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I know there are a few guys on-list that use a benchtop planer for roughing their 60s. Can you use a 2 knife planer or do you need the much more expensive 4 knife one?  (Bill Walters)

    I use a 2 knife Black and Decker and it works very well. For roughing the initial 60 degrees.  The finish is very good, I do get some "sniping" on the end, but I don't know whether that’s a function of the number of  knives?  (Bob McElvain)

      Bob, how do you hold the strips down?  (Daniel Snyder)

        The Golden Witch style roughing form and the 60 degree wooden planing form have "cleats" on the bottom which hold them still on the tray of the planner.  The roughing form is 4 feet long so about 1-1/2 feet of form stick out of either side of the planner, same with the 60 degree form.  I set the planner to take 1/32 to 1/16 cut on the strip per pass.  The bamboo is power fed thru, held in place but sliding smoothly in the form groove, by the planner power rollers.  The strips need to be pre-straighten and I hand plane one edge smooth and at 90 degrees to the enamel for the first cut.

        A simpler answer is that the power rollers hold the strip tightly against the form.  (Bob McElvain)

    My rougher was made by Chris Lucker from an old bench planer. There are no longer any knives on mine. Chris removed the knives and milled down the shaft to accept two 60 degree cutters and it really does a wonderful job. As to the "sniping" thing at the end of your strip, it helps to sand a short ramp on the strip. This helps the strip feed smoothly into the cutters.

    Thanks again Chris for old Big Red! I don't know how I ever got along without it!  (Mike Shay)

      It is actually a converted moulder/planer or thickness planer made by the M&M Company, which I have been told was an early form of Williams and Hussey.  M&M moulder/planers show up on eBay every once and a while.  They weigh 75 pounds, so shipping is a consideration.  Seventy five pounds?  Does that sound right, Mike?  (Chris Lucker)

        More like 95 pounds!  (Mike Shay)

    Glad this came up at this time. I was using my new bench planer yesterday and wondered if I could plane the bevel on a strip. Tried a few things and got some splintered strips. Finally set a strip in a 60 degree rough beveler board and ran it through the beveler. The strip traveled faster than the board so it slipped through the 60 degree groove. I did not like this too much as it messed up the end of the strip. I am using a 60" long rough beveler board. The next strip was anchored down at the front of the board with a short pointed pin, just enough to keep the strip from sliding in the groove. The strip and board came through together. Flipped the strip and ran the other side through the planer. Made a real nice 60 degree strip. Just used the 60 degree groove from the start. Still have to play with this but it looks like a winner. I am open to any suggestions.  (Tony Spezio)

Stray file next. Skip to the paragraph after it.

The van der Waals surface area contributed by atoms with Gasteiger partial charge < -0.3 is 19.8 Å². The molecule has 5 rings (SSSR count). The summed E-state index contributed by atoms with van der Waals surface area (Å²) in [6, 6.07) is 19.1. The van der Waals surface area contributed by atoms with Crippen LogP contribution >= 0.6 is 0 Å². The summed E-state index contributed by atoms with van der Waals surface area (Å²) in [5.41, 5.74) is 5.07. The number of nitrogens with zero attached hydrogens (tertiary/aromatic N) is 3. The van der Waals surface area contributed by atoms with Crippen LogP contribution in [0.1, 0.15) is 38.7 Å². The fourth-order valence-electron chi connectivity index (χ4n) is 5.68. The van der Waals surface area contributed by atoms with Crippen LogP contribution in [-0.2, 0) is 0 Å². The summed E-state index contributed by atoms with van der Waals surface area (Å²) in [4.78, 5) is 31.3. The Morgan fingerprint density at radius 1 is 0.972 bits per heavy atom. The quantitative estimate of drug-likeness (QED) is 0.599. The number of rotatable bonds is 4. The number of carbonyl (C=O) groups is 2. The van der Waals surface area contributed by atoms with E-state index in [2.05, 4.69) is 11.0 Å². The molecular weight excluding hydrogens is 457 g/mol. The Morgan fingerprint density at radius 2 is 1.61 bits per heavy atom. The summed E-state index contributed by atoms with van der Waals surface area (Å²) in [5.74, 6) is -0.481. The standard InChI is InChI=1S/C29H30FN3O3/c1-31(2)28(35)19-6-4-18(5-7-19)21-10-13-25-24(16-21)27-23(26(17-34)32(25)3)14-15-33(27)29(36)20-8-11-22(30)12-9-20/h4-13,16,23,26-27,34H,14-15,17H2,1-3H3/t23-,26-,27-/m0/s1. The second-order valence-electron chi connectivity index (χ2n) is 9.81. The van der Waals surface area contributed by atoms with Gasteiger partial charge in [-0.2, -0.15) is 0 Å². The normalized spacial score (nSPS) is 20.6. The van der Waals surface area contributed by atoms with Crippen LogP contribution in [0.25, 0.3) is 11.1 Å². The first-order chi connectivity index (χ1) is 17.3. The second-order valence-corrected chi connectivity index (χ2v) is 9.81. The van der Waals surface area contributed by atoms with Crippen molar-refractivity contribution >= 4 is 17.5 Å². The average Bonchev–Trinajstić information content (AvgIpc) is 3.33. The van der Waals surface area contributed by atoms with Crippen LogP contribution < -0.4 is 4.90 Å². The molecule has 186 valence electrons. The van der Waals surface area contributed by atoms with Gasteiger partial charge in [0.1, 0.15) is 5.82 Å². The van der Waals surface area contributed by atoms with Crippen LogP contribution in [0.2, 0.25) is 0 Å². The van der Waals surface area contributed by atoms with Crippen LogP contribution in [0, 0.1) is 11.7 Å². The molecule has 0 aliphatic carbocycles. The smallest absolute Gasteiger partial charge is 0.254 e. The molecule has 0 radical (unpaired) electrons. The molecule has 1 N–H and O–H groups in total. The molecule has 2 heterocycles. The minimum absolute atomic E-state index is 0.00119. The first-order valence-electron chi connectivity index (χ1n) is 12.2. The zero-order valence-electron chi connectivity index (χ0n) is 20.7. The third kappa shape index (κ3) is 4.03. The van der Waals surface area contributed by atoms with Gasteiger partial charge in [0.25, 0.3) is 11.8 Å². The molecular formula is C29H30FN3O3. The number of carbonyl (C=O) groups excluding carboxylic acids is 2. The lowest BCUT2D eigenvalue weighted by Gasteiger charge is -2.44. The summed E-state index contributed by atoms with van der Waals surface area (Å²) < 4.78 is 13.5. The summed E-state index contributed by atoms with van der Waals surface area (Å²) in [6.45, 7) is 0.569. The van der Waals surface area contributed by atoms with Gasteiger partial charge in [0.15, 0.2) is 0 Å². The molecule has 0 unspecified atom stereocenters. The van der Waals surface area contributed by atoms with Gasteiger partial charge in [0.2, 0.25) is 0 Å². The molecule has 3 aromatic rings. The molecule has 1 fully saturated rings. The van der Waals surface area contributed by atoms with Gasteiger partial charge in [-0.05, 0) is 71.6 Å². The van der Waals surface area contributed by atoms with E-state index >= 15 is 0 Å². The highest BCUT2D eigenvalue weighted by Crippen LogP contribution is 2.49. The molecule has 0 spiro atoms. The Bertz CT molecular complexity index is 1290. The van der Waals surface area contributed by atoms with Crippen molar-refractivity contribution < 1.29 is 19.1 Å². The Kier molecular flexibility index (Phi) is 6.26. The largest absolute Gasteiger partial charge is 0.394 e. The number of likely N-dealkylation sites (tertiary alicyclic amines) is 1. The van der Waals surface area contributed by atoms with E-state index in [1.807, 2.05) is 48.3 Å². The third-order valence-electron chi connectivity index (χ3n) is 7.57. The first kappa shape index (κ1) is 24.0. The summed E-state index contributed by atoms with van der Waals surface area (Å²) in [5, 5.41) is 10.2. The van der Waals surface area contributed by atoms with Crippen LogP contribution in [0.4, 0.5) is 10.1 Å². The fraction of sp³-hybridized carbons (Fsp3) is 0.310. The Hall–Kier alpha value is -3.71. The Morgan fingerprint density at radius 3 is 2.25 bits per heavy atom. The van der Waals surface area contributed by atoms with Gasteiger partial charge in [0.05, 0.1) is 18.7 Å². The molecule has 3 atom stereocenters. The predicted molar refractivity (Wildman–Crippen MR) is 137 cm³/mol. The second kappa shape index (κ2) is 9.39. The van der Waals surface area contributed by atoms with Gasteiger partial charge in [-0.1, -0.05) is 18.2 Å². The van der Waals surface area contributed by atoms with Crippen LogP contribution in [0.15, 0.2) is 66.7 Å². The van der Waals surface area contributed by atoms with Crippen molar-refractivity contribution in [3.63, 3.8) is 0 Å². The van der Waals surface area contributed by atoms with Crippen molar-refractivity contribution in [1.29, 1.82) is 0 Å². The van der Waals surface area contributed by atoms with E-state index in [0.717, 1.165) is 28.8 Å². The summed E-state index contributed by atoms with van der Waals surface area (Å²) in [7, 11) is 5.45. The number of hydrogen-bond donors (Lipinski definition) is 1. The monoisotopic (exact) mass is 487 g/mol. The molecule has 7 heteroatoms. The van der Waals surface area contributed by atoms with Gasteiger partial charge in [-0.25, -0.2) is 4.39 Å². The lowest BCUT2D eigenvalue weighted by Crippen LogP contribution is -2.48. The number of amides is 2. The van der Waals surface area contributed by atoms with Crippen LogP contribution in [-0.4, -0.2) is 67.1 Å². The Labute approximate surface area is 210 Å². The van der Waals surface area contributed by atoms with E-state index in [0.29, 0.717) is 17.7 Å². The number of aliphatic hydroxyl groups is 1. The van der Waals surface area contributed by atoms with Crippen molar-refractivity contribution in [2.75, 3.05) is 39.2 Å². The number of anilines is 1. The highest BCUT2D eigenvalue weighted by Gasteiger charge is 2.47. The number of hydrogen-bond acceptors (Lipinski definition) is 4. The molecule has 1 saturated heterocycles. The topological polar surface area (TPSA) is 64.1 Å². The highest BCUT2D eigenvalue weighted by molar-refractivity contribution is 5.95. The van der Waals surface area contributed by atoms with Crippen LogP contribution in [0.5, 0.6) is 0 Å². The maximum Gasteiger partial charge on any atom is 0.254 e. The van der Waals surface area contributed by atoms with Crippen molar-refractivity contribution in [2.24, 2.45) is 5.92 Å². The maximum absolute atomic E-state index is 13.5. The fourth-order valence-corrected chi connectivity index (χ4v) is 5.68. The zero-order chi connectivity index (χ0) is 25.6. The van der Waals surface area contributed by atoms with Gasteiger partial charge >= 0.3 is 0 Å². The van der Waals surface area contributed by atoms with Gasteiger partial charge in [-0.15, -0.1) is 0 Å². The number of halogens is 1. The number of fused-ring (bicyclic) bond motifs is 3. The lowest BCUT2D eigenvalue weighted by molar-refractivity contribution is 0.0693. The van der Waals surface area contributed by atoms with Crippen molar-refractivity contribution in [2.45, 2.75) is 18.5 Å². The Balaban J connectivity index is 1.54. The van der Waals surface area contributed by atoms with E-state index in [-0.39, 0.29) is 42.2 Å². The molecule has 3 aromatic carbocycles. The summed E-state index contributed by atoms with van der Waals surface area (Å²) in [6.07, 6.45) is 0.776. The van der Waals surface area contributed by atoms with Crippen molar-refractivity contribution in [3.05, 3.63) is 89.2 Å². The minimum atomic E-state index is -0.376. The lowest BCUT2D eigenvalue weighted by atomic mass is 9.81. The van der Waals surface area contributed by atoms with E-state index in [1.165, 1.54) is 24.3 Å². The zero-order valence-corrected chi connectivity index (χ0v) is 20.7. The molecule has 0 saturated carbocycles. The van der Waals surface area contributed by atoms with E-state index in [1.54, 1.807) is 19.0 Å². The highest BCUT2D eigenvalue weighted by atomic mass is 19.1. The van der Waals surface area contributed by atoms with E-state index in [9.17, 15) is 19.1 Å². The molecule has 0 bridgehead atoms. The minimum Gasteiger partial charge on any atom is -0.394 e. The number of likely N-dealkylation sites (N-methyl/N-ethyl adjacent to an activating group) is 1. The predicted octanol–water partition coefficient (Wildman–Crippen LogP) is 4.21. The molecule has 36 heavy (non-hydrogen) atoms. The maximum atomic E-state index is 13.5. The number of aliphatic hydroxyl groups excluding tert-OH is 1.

Played with this idea off and on for a couple of years but could never get it totally right.

      Made an adjustable 60" starter form with a 30° + 53° groove on one side and a 60° groove on the other. The depth of the bevels were such that when the form was turned over no adjustment was needed to complete the 60° strip.

      The Thickness Planer was set so that it would feed the form but not plane it. The downward pressure of the feed rolls held the strip in the groove and I never had problems with slippage of the strip in the adjustable form, did have slippage in the nonadjustable form. You may want to try putting a small slit in  the bottom of your groove making it a "Y". This fixed the slipping in nonadjustable forms for me.

      The problem I never solved was "Nipping" the first and last 4" of the strip. Other than that once you get the hang of it, it is fast and very accurate but you may lose 4" off each end of the each strip. So, make your form at least 12" longer than the strips you need.

      Word of caution: Wear safety glasses. Once in a while that first nip turns into an explosion..... Scars the daylights out of you but all of the debris goes out the other side of the planer. Not a good place for a helper to be standing when this happens.  (Don Schneider)


This is for anyone out there who is using a power planer to rough plane strips. 

I have a 13 inch planer that I was thinking I could use to eliminate rough planing strips by hand.  I made a first roughing form that has roughly a 83 degree angle (53 + 30) with one side having a groove deeper than the other.  This form is only 3 feet long.  Then I have a second roughing form that is 6 feet long with a series of 60 degree V-grooves in it of varying depths.

My though was that I can clamp the form to my planer bed and lower the cutter just to the point where is won't cut or feed the forms.  Then I can feed the strips through.  My questions are;

1.  Should I make multiple passes taking a little more off each time.

2.  Do I need an exact starter angle (7 degree) on one side of each strip.  My splitting is getting better in terms of width, but my angles aren't exact at all.

3.  When I switch to my 60 degree form should I take a little off of each side switching sides being planed as I cut deeper, or should do I only have to plane one side.

4.  I assume the strips need to be straightened before I do anything.

I appreciate any ones input who is doing something similar.  Or if it won't work at all let me know.  (Aaron Gaffney)

    Might I suggest for your first rod or two to hand plane the rough sections, this will help in keeping your angles, learning how to correct angles going off. These are things you want to figure out before you get to taking the couple of thousands off you final taper only to find the angles are off and the strip is no good.  (Pete Van Schaack)


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